China flag in a crowded street showing facial recognition technology

China’s Draft Rules Would Force User Consent for Facial Recognition Technology, With Expected Government Exceptions

Long criticized from the outside for its extensive use of facial recognition technology, China is preparing draft rules that would force private organizations to obtain user consent or “legal permission” before biometric data could be collected. This would likely not have any impact on the government’s operations, however, leaving questions about what private companies might be excepted from the new rules.

China’s new facial recognition rules define sensitive personal data categories, require demonstration of specific purpose

The new draft regulations were released by the Cyberspace Administration, and are currently subject to a public consultation period that ends on September 7. Barring any surprises, the rules will go into effect after that. The rules apply to all businesses in the country, but any organization that stores the facial information of over 10,000 people must register with the closest branch of the Cyberspace Administration.

The new rules for facial recognition technology require companies to protect personal information, and to demonstrate a “specific purpose” and “sufficient necessity” when collecting biometric data of this nature. “Strict” data protection measures must be employed when facial data is captured, and scanning must not negatively impact national security, public interests or social order. Face scanners also may not be installed in certain places, such as hotel rooms and restrooms, and must have prominent warning signs posted next to them.

Use of facial recognition technology to determine ethnicity, health status or religion is prohibited under the new rules. Any other processing of facial data requires either the consent of the individual or written legal permission. Parental consent must also be collected from those under the age of 14.

As these terms demonstrate, the government retains a free hand in picking and choosing how facial recognition technology can be used; true blanket protection for individuals is very unlikely. The terms specify a category of organizations that are “not required by laws and administrative regulations to obtain personal consent,” though these are not actually named as of yet.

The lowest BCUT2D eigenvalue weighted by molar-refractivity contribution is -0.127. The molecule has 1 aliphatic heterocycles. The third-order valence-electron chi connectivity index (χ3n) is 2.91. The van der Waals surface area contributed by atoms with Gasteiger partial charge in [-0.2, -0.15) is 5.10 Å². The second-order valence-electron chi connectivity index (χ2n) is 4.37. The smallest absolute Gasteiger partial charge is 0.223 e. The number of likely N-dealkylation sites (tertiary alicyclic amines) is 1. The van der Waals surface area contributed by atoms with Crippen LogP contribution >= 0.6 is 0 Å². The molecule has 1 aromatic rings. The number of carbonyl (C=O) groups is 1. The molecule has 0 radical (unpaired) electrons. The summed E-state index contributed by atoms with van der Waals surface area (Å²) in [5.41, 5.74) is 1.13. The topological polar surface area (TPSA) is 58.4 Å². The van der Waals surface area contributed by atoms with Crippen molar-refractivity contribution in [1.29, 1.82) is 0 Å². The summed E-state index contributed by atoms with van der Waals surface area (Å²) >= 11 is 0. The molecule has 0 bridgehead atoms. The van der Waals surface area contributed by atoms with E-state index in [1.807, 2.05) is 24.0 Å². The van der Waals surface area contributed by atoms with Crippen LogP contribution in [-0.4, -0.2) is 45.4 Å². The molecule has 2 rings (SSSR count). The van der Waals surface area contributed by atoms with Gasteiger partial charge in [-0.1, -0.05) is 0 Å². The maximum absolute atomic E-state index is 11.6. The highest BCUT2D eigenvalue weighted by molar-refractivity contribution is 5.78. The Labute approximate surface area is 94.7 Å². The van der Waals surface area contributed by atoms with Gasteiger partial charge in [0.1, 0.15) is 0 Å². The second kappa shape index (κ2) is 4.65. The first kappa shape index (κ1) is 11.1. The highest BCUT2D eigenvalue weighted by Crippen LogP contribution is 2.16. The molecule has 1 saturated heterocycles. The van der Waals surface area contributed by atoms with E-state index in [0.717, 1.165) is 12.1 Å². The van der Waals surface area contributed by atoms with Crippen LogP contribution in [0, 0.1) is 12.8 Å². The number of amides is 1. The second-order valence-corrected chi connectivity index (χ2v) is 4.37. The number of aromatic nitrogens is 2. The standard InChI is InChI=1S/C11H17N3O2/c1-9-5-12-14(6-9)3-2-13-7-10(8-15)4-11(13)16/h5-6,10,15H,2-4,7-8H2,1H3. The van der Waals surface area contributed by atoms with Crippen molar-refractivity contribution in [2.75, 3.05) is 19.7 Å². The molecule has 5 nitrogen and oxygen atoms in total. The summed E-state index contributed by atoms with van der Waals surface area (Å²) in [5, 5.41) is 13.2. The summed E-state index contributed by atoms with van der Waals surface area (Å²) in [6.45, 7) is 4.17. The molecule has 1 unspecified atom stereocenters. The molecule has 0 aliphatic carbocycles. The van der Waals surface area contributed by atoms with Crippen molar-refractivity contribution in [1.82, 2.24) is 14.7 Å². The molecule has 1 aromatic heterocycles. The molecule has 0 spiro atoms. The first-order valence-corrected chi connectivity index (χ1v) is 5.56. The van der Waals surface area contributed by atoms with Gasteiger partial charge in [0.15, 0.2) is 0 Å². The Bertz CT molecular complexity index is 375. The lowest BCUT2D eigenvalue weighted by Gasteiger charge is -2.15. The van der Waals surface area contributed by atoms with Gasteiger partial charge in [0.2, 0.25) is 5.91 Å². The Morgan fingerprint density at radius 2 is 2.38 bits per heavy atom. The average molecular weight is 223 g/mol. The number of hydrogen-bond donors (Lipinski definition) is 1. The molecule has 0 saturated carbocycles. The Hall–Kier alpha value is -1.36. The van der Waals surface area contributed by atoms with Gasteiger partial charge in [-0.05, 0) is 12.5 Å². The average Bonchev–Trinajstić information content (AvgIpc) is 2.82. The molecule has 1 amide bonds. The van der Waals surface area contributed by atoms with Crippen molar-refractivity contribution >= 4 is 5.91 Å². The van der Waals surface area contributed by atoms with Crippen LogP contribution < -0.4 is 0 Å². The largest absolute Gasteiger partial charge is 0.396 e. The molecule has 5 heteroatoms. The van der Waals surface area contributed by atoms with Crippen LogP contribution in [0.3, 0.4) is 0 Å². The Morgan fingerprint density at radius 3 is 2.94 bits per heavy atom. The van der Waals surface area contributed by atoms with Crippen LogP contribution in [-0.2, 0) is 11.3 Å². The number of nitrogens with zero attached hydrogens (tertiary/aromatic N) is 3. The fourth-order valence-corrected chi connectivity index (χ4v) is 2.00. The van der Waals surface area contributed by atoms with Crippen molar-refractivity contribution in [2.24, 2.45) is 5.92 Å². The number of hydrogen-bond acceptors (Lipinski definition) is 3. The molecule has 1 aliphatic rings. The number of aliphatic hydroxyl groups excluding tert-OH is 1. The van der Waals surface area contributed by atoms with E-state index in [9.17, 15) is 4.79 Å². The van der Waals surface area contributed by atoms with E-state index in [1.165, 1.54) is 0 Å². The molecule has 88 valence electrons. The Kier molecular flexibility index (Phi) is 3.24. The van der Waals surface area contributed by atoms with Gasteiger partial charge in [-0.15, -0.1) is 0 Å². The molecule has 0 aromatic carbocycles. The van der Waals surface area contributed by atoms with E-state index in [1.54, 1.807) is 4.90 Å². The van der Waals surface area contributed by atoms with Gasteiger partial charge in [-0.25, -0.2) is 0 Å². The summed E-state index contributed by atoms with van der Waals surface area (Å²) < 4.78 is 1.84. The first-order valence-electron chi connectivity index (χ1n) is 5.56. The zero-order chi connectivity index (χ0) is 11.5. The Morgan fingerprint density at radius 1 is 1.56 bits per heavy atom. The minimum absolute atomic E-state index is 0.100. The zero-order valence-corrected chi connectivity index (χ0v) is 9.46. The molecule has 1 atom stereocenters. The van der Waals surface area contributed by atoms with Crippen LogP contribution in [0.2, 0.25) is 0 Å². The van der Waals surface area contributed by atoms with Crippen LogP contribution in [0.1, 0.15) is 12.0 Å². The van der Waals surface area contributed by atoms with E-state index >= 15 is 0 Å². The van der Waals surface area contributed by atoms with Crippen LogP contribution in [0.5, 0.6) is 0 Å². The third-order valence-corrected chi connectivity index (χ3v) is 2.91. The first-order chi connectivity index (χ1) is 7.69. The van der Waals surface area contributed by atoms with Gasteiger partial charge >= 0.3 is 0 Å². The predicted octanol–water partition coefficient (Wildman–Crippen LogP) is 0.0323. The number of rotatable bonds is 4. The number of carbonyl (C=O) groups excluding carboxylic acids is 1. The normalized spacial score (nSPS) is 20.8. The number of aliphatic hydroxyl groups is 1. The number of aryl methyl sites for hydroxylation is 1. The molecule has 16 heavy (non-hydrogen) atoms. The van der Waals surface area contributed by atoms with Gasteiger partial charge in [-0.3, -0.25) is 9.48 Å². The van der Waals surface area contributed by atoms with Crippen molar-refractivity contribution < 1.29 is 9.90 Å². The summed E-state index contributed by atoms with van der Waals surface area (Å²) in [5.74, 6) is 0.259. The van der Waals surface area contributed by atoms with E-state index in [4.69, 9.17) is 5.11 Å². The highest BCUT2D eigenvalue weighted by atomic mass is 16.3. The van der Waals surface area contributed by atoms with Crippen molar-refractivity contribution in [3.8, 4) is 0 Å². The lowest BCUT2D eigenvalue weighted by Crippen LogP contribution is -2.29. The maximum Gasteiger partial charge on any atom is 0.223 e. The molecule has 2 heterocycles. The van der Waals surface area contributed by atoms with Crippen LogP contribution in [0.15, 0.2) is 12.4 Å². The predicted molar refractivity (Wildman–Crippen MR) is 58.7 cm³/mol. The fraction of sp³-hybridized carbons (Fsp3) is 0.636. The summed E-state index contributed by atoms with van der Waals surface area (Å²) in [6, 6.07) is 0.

Though the government maintains an extensive surveillance network, there has been recent public outcry about increasing facial recognition technology abuse by individual companies and organizations. The issue came to a head in 2020, when some locations throughout the country responded to serial toilet paper theft by installing a face scanner (manufactured by Tianjin Soline Technology) that limited restroom visitors to receiving paper just once every seven minutes. And in 2021, the Supreme People’s Court ruled in favor of a safari park visitor who objected to face and fingerprint scanning as a term of entry, calling for improvements to consumer protections.

This kicked off a string of examinations of companies using facial recognition technology that saw numerous fines for abuse handed out by local courts. The law is now stressing that the technology is meant almost exclusively for public safety, and will likely have to demonstrate a legitimate use of that sort. Businesses seeking to use it as a means of identification, such as banks and retail shops, will likely now have to abandon those plans. The law also states that buildings cannot use facial scans as the sole means of authorizing entrance, and that alternatives must be “reasonable and convenient.”

China restricts facial recognition technology while fielding criticism about its use

As tends to be the case with technology laws and regulations in China, there are two completely different sets of rules for the government (which reserves the right to profile by ethnicity or religion in the name of national security) and independent organizations. Those organizations that can demonstrate a public safety need for facial recognition technology are being told that they should first attempt to make use of information provided by the government’s own surveillance databases.

China has the world’s largest government-run centralized surveillance system by far, with its “Sharp Eyes” program fielding over 200 million cameras in both public and private spaces across the country (about four times more than can be found across the United States, though the US is slightly higher per capita). It also leads the world not just in deploying facial recognition technology domestically, but also in exporting similar systems to other countries. In 2019 this led to a US ban and blacklisting of a number of the country’s AI tech companies (such as HikVision, Megvii and SenseTime) due to their participation in the surveillance of Uighur Muslims residing in the Xinjiang province.

The government’s new rules appear to include no plans to slow down its own surveillance, and it would appear that some of these key tech players will be among the companies that the government grants its exceptions to. Some of the companies known to provide facial recognition technology have recently showcased new developments at trade shows, such as AI-driven behavior interpretation and accurate face scanning from increased distances (about as far as an NFL football field).